John Lewis encourages churchgoers to get in ‘good trouble’

Published 1:34 pm Sunday, March 6, 2016

U.S. Rep. John Lewis speaks to attendees of Ebenezer Missionary Baptist Church Sunday morning. — Justin Fedich

U.S. Rep. John Lewis speaks to attendees of Ebenezer Missionary Baptist Church Sunday morning. — Justin Fedich

It’s been 51 years since U.S. Rep. John Lewis led the Bloody Sunday march with the Rev. Hosea Williams across the Edmund Pettus Bridge, but Lewis still remembers the details as if it happened yesterday.

“They came toward us, beating us with nightsticks, trampling us with horses and releasing their tear gas. I was hit in the head with a trooper with a nightstick. My legs went from under me. I thought I was going to die. I thought I saw death,” Lewis said.

On Sunday morning at Ebenezer Missionary Baptist Church, Lewis retold his story of the march to a packed house. While he told stories of the history, his message was to keep fighting for justice and equality.

As he clenched his fists with passion, Lewis encouraged people to stand up and speak out.

When Lewis attended church as a child, the African-Americans were forced to sit on the second level of the church, and the other members of the church were able to sit on the first floor, closer to the front.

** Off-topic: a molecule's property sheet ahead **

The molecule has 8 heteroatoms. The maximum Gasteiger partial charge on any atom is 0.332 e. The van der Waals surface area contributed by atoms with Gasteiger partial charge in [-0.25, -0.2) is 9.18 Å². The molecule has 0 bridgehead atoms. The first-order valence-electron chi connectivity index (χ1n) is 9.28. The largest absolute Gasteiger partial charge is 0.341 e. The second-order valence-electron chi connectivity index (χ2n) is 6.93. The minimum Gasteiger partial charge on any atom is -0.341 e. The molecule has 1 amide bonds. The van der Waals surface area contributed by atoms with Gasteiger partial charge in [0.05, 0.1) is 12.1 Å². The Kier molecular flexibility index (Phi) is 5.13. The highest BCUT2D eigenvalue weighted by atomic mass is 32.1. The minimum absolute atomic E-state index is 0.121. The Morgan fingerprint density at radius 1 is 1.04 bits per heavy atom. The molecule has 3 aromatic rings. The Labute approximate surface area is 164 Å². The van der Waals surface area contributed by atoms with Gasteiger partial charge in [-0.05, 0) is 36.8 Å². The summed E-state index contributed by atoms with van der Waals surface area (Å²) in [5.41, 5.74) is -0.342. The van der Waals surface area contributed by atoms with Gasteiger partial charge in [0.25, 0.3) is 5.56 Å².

Lewis said his family told him that’s the way it is, and that’s the way it is always going to be. But he didn’t accept that fact. He wanted to stir up trouble — good trouble, as Lewis calls it — for the sake of equality.

“I come here 51 years later and say it’s time for the church to get in trouble,” Lewis said. “It’s time for all of us to get in trouble. Good trouble. Necessary trouble.”

Lewis never took his eyes off the goal, no matter the price he would pay. At 25 years old, he stood at the top of the Edmund Pettus Bridge with Williams and saw a line of Alabama state troopers ready to do whatever they could to make sure Lewis, Williams and those who followed weren’t going to advance any further.

Williams turned to Lewis and asked if he could swim.

“We’re not going to jump.” Lewis said. “We’re going forward.”

Many others who have played integral roles in pushing forward for civil rights were also in attendance at the church, including Dr. F.D. Reese, Tuskegee Mayor Johnny Ford and Lynda Blackmon Lowery.

Lowery, the youngest person to march all the way from Selma to Montgomery in 1965, was awarded the Free Thinkers Award Sunday morning. She said she was honored to receive the award. Like Lewis, Lowery accepted the award with humility.

“I never thought that when I went to jail…that I was doing anything significant,” Lowery said. “All I know is at 7 years old, when my mother died because she could not get the blood she needed because of the color of her skin, I made a vow that when I grew up, I would change that.”

In the 1960s, Lowery and Lewis both felt compelled to make a change not out of desire, but out of necessity. Lewis saw that there were some counties with a population 80 percent African American, yet none of them were able to vote. He knew that wasn’t right.

At church Sunday morning, Lewis implored everyone to get in trouble if they see something they know isn’t right, much like he did on the Edmund Pettus Bridge 51 years ago.

“I got in the way. I got in trouble. Good trouble,” Lewis said.

About Justin Fedich

Staff writer for The Selma Times-Journal.

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